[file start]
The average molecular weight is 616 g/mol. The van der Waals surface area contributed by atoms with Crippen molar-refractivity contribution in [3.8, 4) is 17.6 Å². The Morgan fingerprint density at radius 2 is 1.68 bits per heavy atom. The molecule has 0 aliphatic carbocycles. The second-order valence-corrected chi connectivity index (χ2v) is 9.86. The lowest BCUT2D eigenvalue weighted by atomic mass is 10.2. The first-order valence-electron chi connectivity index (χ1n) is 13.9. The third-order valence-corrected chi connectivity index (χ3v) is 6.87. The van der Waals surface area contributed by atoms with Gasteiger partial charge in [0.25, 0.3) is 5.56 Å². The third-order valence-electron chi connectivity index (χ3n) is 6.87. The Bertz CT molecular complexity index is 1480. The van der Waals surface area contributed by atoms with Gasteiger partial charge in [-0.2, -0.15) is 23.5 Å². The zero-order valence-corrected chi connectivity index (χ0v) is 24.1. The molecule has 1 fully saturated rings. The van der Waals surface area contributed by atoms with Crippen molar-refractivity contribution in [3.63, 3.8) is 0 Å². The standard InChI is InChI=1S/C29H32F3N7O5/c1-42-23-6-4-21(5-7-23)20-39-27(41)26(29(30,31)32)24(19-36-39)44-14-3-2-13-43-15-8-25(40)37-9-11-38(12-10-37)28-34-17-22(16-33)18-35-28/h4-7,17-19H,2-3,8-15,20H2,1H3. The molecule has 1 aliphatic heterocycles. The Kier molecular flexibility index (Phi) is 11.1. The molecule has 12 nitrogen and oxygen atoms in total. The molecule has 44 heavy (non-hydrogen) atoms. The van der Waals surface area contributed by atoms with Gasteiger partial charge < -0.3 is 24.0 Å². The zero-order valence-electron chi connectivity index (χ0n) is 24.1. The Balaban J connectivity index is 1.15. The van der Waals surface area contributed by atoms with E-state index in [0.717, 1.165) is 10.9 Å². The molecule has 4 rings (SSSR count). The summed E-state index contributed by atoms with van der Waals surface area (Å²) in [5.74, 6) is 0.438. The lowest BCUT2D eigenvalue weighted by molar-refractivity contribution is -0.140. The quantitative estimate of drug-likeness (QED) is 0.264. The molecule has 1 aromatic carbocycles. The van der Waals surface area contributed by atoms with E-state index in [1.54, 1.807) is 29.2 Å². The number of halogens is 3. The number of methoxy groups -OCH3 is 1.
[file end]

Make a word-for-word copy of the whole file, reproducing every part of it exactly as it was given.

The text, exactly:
The average molecular weight is 616 g/mol. The van der Waals surface area contributed by atoms with Crippen molar-refractivity contribution in [3.8, 4) is 17.6 Å². The Morgan fingerprint density at radius 2 is 1.68 bits per heavy atom. The molecule has 0 aliphatic carbocycles. The second-order valence-corrected chi connectivity index (χ2v) is 9.86. The lowest BCUT2D eigenvalue weighted by atomic mass is 10.2. The first-order valence-electron chi connectivity index (χ1n) is 13.9. The third-order valence-corrected chi connectivity index (χ3v) is 6.87. The van der Waals surface area contributed by atoms with Gasteiger partial charge in [0.25, 0.3) is 5.56 Å². The third-order valence-electron chi connectivity index (χ3n) is 6.87. The Bertz CT molecular complexity index is 1480. The van der Waals surface area contributed by atoms with Gasteiger partial charge in [-0.2, -0.15) is 23.5 Å². The zero-order valence-corrected chi connectivity index (χ0v) is 24.1. The molecule has 1 fully saturated rings. The van der Waals surface area contributed by atoms with Crippen molar-refractivity contribution in [3.63, 3.8) is 0 Å². The standard InChI is InChI=1S/C29H32F3N7O5/c1-42-23-6-4-21(5-7-23)20-39-27(41)26(29(30,31)32)24(19-36-39)44-14-3-2-13-43-15-8-25(40)37-9-11-38(12-10-37)28-34-17-22(16-33)18-35-28/h4-7,17-19H,2-3,8-15,20H2,1H3. The molecule has 1 aliphatic heterocycles. The Kier molecular flexibility index (Phi) is 11.1. The molecule has 12 nitrogen and oxygen atoms in total. The molecule has 44 heavy (non-hydrogen) atoms. The van der Waals surface area contributed by atoms with Gasteiger partial charge < -0.3 is 24.0 Å². The zero-order valence-electron chi connectivity index (χ0n) is 24.1. The Balaban J connectivity index is 1.15. The van der Waals surface area contributed by atoms with E-state index in [0.717, 1.165) is 10.9 Å². The molecule has 4 rings (SSSR count). The summed E-state index contributed by atoms with van der Waals surface area (Å²) in [5.74, 6) is 0.438. The lowest BCUT2D eigenvalue weighted by molar-refractivity contribution is -0.140. The quantitative estimate of drug-likeness (QED) is 0.264. The molecule has 1 aromatic carbocycles. The van der Waals surface area contributed by atoms with E-state index in [1.54, 1.807) is 29.2 Å². The number of halogens is 3. The number of methoxy groups -OCH3 is 1.